Ofqual has today launched a consultation on proposals aimed at clamping down on the potential for teacher-examiners to engage in cheating.
The proposals come after last summer's exam season was rocked by two incidents in which teachers were alleged to have leaked questions to their students which they had helped set.
Here are four things which Ofqual says awarding bodies should consider doing to reduce the potential for abuse:
- Conflict of interest registers – Exam boards will have to “maintain up to date records of all conflicts of interest relating to teachers who have seen confidential assessment materials”.
- More support for teachers – Ofqual says that boards should "should support teachers to do the right thing, through appropriate training and contractual obligations". This could include requiring "annual declarations" from teacher-examiners that they understand and at all times comply with their duties to "protect the confidentiality of assessment materials".
- Not letting teachers know when their questions will appear – Updated guidance will advise that boards can protect against the potential for wrongdoing by ensuring “no serving teacher knows whether or when the assessment materials they have developed or seen are used”.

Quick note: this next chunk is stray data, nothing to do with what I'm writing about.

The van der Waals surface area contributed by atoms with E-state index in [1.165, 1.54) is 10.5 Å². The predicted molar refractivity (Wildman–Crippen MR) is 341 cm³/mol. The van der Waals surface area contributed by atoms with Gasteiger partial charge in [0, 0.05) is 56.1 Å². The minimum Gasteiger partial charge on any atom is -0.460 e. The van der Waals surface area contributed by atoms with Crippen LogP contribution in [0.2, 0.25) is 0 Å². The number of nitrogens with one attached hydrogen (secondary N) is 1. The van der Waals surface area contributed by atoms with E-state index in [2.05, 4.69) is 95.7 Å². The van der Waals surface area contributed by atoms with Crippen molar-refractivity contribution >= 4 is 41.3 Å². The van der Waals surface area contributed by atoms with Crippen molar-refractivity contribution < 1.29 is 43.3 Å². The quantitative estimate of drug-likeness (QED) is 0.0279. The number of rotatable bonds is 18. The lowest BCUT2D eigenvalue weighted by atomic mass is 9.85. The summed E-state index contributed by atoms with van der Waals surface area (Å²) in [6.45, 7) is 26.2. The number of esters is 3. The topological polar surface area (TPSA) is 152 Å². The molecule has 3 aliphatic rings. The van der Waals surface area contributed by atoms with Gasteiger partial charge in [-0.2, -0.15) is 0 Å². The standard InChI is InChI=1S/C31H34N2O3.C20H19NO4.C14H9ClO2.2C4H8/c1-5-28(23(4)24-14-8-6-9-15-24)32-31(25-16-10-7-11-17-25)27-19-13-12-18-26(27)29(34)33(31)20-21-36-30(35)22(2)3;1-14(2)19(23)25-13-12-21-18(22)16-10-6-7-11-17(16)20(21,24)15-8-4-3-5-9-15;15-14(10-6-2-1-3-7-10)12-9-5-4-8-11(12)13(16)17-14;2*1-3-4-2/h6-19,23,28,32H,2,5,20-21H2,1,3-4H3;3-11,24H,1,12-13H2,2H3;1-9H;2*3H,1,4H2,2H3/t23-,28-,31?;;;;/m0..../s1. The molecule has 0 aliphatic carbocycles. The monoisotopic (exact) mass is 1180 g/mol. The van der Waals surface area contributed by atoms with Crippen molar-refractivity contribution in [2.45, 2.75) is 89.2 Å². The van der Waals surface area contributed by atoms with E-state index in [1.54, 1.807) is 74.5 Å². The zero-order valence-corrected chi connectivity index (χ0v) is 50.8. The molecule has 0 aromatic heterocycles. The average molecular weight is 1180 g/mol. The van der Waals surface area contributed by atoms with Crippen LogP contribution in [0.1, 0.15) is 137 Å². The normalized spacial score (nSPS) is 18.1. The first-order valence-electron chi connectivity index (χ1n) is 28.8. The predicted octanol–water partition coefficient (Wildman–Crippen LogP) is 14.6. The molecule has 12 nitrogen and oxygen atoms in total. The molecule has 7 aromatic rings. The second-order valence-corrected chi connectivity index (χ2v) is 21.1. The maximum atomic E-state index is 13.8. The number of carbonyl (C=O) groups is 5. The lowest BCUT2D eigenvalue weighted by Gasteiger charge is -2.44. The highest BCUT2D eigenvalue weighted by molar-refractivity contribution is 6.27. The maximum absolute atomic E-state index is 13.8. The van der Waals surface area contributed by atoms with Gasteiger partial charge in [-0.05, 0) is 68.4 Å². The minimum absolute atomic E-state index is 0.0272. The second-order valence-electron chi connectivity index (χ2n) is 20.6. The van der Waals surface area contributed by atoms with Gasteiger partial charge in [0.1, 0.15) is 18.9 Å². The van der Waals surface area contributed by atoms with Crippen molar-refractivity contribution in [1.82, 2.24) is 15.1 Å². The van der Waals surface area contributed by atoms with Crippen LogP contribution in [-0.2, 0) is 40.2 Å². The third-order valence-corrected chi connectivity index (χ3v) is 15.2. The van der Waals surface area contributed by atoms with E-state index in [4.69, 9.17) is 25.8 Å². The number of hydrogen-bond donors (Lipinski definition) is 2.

Ofqual said it would not seek to impose a “one size fits all approach” on exam boards, but its consultation document makes clear that it expects teachers contributing to GCSEs and A levels should generally not know when their questions will be used.
The consultation states: “We believe that for qualifications such as GCSEs, A levels and the main alternatives, the stakes of the qualification, for both students and their schools and colleges, are sufficiently high that the awarding organisation should normally manage the way it develops its assessment materials so no teacher of the qualification knows with certainty the contents of any specific assessments.”
Monitoring of students and teachers – Boards will have to “detect malpractice”, for example by sampling the results of students taught by teachers with prior knowledge of papers to look for “unusual patterns”.
The consultation also suggests that they could sample teacher-examiners’ lesson plans and formative assessments to look for signs they had "narrowed their teaching".